<Img> causes an "inline image" to be inserted into
the output. The image will be retrieved and rendered as if it were just
another part of the text. Inline images can occur within headings, or
paragraphs, almost anywhere in fact, except
body (in other
words, you can have a 'free floating'
must be contained within some other element.)
<hr>, this is an
empty element. That is, there must be no end-tag. You will
<hr> used with an end-tag (e.g as a
container around a caption), but this is obsolete usage.
<Img> has 1 required attributes
well as 3 optional attributes.
srcattribute is used to specify the URL of the image (i.e. the address or filename the browser uses to retrieve the image file), e.g.
<img src="http://planet-earth.bogus.us/icons/secret.pictures.gif"> <img src="grandchild.gif">
altis used to provide an text alternative to the image for readers whose browsers do not support graphics (or for visually impaired readers using alternative display devices). Although not required, the use of the
altattribute is nearly always appropriate and is strongly recommended. The only exception might be cases where the image is strictly decorative or of generic character. In this case the default text chosen by the browser (typically something like "[IMAGE]" may be adequate.
aligncan take one of three values:
and is used to indicate how the browser should align the image with the
bottom: align the bottom of the image with the bottom of text
middle: align the middle of the image with the middle of text
top: align the top of the image with the top of text.
Lets align an image with the Top of this text and then Middle and finally the Bottom , just to see what happens.
ismapmarks the image as an active image map. This allows the user to click the mouse over the image and have different regions of the image cause different actions. In order for this attribute to have any effect, some configuration must be done at the server. On some servers setting up an imagemap is quite simple, on others the process is more involved and may involve some programming. Merely including the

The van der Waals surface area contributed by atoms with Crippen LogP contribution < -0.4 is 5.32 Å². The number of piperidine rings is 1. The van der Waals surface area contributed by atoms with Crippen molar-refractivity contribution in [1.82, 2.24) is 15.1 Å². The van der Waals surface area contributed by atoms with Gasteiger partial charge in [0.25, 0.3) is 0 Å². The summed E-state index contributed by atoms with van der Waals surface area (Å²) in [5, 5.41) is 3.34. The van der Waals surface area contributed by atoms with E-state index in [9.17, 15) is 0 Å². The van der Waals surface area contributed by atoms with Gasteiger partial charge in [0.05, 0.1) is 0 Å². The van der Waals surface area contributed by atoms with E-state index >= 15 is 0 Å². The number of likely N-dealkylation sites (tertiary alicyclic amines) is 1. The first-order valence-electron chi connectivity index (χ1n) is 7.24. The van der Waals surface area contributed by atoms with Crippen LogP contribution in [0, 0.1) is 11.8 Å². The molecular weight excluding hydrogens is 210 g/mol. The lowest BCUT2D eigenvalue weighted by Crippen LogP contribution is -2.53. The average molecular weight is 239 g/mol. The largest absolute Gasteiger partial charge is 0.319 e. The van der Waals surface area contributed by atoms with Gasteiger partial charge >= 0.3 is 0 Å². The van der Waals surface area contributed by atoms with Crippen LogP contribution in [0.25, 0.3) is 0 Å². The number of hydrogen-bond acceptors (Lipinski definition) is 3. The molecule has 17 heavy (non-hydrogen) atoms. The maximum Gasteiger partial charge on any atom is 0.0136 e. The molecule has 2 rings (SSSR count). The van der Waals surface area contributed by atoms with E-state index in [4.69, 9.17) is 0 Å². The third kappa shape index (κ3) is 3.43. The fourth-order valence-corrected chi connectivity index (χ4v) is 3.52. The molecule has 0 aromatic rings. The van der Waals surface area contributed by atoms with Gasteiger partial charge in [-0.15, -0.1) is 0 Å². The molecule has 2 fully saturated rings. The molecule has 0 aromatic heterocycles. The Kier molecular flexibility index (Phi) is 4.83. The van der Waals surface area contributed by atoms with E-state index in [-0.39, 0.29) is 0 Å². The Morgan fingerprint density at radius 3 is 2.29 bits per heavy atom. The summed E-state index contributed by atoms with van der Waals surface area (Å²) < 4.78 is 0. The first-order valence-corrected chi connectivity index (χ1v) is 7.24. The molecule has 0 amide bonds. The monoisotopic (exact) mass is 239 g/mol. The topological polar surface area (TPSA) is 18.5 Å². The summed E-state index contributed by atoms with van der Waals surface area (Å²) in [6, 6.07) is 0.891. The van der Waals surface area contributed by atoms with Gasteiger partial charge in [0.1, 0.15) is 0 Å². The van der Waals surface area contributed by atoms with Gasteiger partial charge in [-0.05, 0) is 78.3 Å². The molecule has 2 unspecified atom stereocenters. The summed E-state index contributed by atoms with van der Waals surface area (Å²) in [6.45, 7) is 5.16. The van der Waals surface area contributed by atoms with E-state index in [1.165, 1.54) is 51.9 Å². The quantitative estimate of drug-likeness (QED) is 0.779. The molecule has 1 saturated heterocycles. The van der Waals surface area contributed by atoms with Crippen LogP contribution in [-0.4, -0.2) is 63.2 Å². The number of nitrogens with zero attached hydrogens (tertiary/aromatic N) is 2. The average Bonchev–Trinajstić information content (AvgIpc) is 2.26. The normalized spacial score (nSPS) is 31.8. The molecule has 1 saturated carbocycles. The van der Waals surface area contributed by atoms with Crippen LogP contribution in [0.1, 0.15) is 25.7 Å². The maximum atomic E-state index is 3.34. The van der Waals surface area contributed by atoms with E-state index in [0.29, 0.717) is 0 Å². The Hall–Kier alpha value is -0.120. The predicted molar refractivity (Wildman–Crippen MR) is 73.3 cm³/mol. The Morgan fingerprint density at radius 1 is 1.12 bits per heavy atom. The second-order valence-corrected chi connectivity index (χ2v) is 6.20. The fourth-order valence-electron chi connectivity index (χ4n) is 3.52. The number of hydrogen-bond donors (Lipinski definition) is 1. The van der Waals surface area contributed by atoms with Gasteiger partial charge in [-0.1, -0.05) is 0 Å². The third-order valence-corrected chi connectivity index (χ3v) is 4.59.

ismapattribute in the
<img>in your document will not magically make it a 'clickable map'.
<h3><img alt =" [Angel Fractal] " src="angels.gif">Lovely Fractals</h3> <p>Watch out when you insert an image in a line of text. Because the image is a fixed height, it will do some <img src="smalross.gif" align="middle">odd things to line spacing.<br> Future versions of HTML may support options for 'flowing' text around inline images</p>
which is rendered
Watch out when you insert an image in a line of text. Because the
image is a fixed height, it will do some odd things to line spacing.
Future versions of HTML may support options for 'flowing' text around inline images
Images can also be retrieved using by means of a hypertext link using the <a> tag. The key difference between an inline image and an image retrieved with the <a> tag is that an inline image requires no action on the part of the reader; it is retrieved with the page just as if it were part of the text. With the <a> tag, the reader has to make a special action (e.g. clicking on a button) to retrieve the image.
In fact, the two methods are often used in tandem. For example, to use graphics as buttons:
Press the button to meet the muses of this guide
or to use a thumbnail (reduced size) version of a larger image as a button. When the button is pushed, the larger image is retrieved:
Although they are not part of the HTML specification per se, there are a few practical considerations that most be dealt with in order to use inline images.
Most browsers can only handle inline images that are in GIF format. Some can also handle images in JPEG format, but you can't rely on this. If you want to use an image in a format other than GIF, it is prudent to use a <a> tag instead.
Some browsers insert a space between adjacent elements if there is any whitespace between the end-tag of one element and the start-tag of the other, which can be annoying if you're trying to put together a tool bar or a compound image. Thus
<p><img src="button1.gif" alt='Button1"> <img src="button1.gif" alt='Button1"></p>
may be rendered as
If you really want to ensure that two images are contiguous, the only way I've found to accomplish it is do something like
<p><img src="button1.gif" alt='Button1"><img src="button1.gif" alt='Button1"></p>
I believe that according to the specification, this shouldn't be necessary, and that the browsers are misbehaving, but I may well be wrong.